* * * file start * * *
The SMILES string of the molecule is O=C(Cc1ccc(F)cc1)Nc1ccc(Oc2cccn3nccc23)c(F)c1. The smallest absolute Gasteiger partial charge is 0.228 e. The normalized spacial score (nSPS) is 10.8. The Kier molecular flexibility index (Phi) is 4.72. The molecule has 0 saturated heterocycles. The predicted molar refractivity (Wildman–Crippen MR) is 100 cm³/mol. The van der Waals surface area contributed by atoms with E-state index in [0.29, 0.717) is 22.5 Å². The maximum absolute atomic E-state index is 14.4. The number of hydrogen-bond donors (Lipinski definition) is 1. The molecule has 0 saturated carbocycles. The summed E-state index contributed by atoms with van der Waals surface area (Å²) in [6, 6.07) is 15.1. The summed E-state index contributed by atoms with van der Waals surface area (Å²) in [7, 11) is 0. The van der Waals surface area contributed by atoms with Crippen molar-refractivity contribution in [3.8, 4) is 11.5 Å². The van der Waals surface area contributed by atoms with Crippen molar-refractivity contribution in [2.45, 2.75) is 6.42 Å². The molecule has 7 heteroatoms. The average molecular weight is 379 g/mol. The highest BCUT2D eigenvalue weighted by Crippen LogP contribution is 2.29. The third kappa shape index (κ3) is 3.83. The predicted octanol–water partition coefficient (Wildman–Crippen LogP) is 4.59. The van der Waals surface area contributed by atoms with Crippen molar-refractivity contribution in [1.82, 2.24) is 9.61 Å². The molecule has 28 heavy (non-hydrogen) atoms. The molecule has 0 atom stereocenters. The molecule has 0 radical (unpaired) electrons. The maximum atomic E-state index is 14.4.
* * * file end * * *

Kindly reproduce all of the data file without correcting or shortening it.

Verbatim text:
The SMILES string of the molecule is O=C(Cc1ccc(F)cc1)Nc1ccc(Oc2cccn3nccc23)c(F)c1. The smallest absolute Gasteiger partial charge is 0.228 e. The normalized spacial score (nSPS) is 10.8. The Kier molecular flexibility index (Phi) is 4.72. The molecule has 0 saturated heterocycles. The predicted molar refractivity (Wildman–Crippen MR) is 100 cm³/mol. The van der Waals surface area contributed by atoms with E-state index in [0.29, 0.717) is 22.5 Å². The maximum absolute atomic E-state index is 14.4. The number of hydrogen-bond donors (Lipinski definition) is 1. The molecule has 0 saturated carbocycles. The summed E-state index contributed by atoms with van der Waals surface area (Å²) in [6, 6.07) is 15.1. The summed E-state index contributed by atoms with van der Waals surface area (Å²) in [7, 11) is 0. The van der Waals surface area contributed by atoms with Crippen molar-refractivity contribution in [3.8, 4) is 11.5 Å². The van der Waals surface area contributed by atoms with Crippen molar-refractivity contribution in [2.45, 2.75) is 6.42 Å². The molecule has 7 heteroatoms. The average molecular weight is 379 g/mol. The highest BCUT2D eigenvalue weighted by Crippen LogP contribution is 2.29. The third kappa shape index (κ3) is 3.83. The predicted octanol–water partition coefficient (Wildman–Crippen LogP) is 4.59. The van der Waals surface area contributed by atoms with Crippen molar-refractivity contribution in [1.82, 2.24) is 9.61 Å². The molecule has 28 heavy (non-hydrogen) atoms. The molecule has 0 atom stereocenters. The molecule has 0 radical (unpaired) electrons. The maximum atomic E-state index is 14.4.